Success can be measured in many ways. For math teachers, seeing students ruminate over each step to that difficult problem, thinking about where x number fits into the final solution, and eventually seeing that solution unfurl before their eyes is a definite measure of the word success. However, for my class on World Hunger and Development, success cannot be so easily measured. We discuss topics that students have never critically thought about before, and getting past superficial answers of “That’s horrible, we should change the way that works!” will be one of the biggest challenges I face this summer. The material presented in the class gets the students thinking every single day, but getting them to ponder and give solutions or even convincing the students that they do have the power to change the world in their hands is a constant struggle.
However, one of the best feelings I’ve had so far during the Breakthrough Experience occurred the other day after an exciting lunch filled with cheers and overflowing with SBC spirit. I teach a “Bridgeblock” class here in Cambridge, which incorporates a service-learning curriculum into the class. While it can be a struggle to get students excited about volunteering at East End Food Pantry, trips there usually end with some awesome philanthropic experience. While we were waiting for everyone to get ready to go to our service site, several of the students began to speak about an observation they made during lunch. Noticing a growing level of unrest in the group of students, I walked over and asked what was bothering them. Without delay, one student quickly expressed anger at the amount of food thrown away at lunch and that all we were doing was promoting waste. Seeing this as a perfect “teachable moment”, I quickly reigned in her anger and tried to focus it on change. What could you do, we do as a class, or we do as Summerbridge to offset this food waste? With that question the floodgates of wonderful ideas opened.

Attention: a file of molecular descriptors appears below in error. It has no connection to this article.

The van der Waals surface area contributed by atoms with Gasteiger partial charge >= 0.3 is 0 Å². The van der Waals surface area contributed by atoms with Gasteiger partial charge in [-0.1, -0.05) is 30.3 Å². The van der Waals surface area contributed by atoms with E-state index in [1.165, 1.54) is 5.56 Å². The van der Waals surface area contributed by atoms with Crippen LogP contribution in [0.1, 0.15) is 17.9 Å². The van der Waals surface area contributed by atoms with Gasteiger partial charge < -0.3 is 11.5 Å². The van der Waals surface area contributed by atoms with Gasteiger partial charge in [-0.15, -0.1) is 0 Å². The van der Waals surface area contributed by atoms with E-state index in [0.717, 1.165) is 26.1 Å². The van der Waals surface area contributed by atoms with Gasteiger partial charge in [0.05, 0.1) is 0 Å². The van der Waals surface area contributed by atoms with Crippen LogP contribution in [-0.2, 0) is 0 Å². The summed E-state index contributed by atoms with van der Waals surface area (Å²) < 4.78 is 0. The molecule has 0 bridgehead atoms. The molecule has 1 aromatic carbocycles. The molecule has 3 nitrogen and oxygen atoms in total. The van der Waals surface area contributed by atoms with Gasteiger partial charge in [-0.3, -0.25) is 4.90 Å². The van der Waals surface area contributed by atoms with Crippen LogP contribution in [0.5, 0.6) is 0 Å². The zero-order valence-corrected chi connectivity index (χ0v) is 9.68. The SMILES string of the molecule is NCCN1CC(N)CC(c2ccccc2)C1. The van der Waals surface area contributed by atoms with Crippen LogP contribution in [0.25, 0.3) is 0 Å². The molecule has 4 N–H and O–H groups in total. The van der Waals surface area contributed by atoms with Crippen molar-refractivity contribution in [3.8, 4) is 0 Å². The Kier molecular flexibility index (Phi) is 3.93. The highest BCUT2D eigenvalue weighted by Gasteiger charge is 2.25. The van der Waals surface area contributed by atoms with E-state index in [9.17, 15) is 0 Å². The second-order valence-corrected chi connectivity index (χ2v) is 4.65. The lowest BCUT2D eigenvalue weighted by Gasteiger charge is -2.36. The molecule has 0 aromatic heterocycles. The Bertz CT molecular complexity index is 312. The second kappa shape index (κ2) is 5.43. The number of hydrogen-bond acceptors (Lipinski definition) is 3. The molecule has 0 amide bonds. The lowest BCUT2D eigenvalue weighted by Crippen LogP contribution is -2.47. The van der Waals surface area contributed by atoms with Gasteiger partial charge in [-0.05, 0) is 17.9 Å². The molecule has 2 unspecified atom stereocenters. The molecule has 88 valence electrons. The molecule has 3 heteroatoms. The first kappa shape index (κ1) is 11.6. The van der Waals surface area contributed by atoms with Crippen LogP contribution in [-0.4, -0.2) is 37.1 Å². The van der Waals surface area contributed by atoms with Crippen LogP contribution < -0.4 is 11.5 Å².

She finally understood the message I had been hinting at the past few days, one person can make a difference. Ideas of making sure she did not waste any food at lunch or at home first came to her mind. However, she did not stop there.
As a class we could make posters trying to get others at SBC to notice the problem. “Perfect,” I responded. “Is there anything else you can do?” She took this question and thought about it for a few seconds. Her face then immediately lit up as if the biggest Hollywood celebrity had walked into the room. She quickly followed that line of thinking into an idea that will be incorporated into SBC in the coming weeks. “Why can’t we have a food drive with SBC?! And the food can go to East End!” she exclaimed. She quickly followed up with questions of what she needed to do to get this started, and since then, as a class we’ve been working towards incorporating a food drive within all of SBC. One look cemented in my memory was the light in her eyes as she found out that yes, she does have the power to channel positive change within her own hands. The world is at her feet, as it is all of ours.